{¶ 11} On June 11, 2018, Schmidt sent a letter to the director of the board of elections declining to certify the petition because he deemed it "facially invalid and insufficient." Schmidt characterized the petition as misleading because the attached copy of the resolution differed from the certified version of the resolution in the ways described above. He also suggested the possibility that the underlying ordinance was an administrative action and therefore not subject to referendum.

Procedural history

{¶ 12} The committee commenced this suit for a writ of mandamus on August 6, 2018. The committee requested a writ of mandamus to (1) compel Schmidt to certify the petition to the board of elections for inclusion of the referendum on the next general-election ballot and (2) compel the board to place the referendum on the ballot. We imposed an expedited briefing schedule pursuant to S.Ct.Prac.R. 12.08. 153 Ohio St.3d 1457, 2018-Ohio-3132, 103 N.E.3d 834.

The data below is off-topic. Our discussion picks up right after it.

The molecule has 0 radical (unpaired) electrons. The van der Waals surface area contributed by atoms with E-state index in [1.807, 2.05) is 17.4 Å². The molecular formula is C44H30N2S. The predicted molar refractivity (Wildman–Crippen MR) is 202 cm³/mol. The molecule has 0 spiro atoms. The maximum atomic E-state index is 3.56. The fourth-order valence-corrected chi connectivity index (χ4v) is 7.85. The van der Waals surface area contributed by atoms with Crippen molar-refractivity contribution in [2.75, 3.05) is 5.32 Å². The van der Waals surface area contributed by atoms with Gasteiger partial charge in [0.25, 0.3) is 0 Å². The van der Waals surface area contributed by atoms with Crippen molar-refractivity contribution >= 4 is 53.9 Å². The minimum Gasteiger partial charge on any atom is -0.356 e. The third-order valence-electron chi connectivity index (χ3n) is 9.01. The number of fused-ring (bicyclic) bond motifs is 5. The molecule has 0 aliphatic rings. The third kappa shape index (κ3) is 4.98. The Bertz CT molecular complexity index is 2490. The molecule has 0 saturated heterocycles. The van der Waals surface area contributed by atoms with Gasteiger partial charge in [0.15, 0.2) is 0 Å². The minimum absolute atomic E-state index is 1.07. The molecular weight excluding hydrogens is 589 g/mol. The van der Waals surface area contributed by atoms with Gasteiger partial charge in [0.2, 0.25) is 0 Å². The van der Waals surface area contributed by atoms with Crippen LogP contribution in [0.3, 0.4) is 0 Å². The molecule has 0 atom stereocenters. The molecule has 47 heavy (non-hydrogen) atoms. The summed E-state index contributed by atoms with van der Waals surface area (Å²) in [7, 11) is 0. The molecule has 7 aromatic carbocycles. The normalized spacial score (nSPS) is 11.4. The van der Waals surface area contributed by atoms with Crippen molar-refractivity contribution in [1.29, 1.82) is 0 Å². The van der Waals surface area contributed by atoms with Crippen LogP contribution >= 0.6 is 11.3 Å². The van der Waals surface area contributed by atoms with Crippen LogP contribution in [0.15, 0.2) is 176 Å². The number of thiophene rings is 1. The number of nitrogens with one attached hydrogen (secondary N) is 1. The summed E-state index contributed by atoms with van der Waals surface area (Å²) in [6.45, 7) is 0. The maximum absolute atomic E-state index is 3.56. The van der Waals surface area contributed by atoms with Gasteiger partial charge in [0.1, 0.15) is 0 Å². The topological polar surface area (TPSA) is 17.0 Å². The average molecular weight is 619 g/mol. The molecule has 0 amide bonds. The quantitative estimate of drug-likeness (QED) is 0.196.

{¶ 13} The committee filed its merit brief on August 10, three days before respondents' answer was due. Because of the committee's early filing, the city and Schmidt (collectively, "the city") moved for additional time to submit briefs and evidence, which we granted. After the city filed its merit brief, the committee filed a reply brief along with a motion for leave to submit three additional exhibits into evidence. The city filed a memorandum in opposition to the motion on August 21.

{¶ 14} We have also received a merit brief from the board of elections as well as an amicus brief in support of respondents from Nexus.

Legal analysis

{¶ 15} To prevail in this mandamus case, the committee must establish, by clear and convincing evidence, a clear legal right to the requested relief, a clear legal duty on the part of the city and/or the board of elections to provide that relief, and the lack of an adequate remedy in the ordinary course of the law. State ex rel. Ebersole v. Powell City Council , 149 Ohio St.3d 501, 2017-Ohio-509, 75 N.E.3d 1245, ¶ 10. Given the proximity of the November election, the committee lacks an adequate remedy in the ordinary course of the law.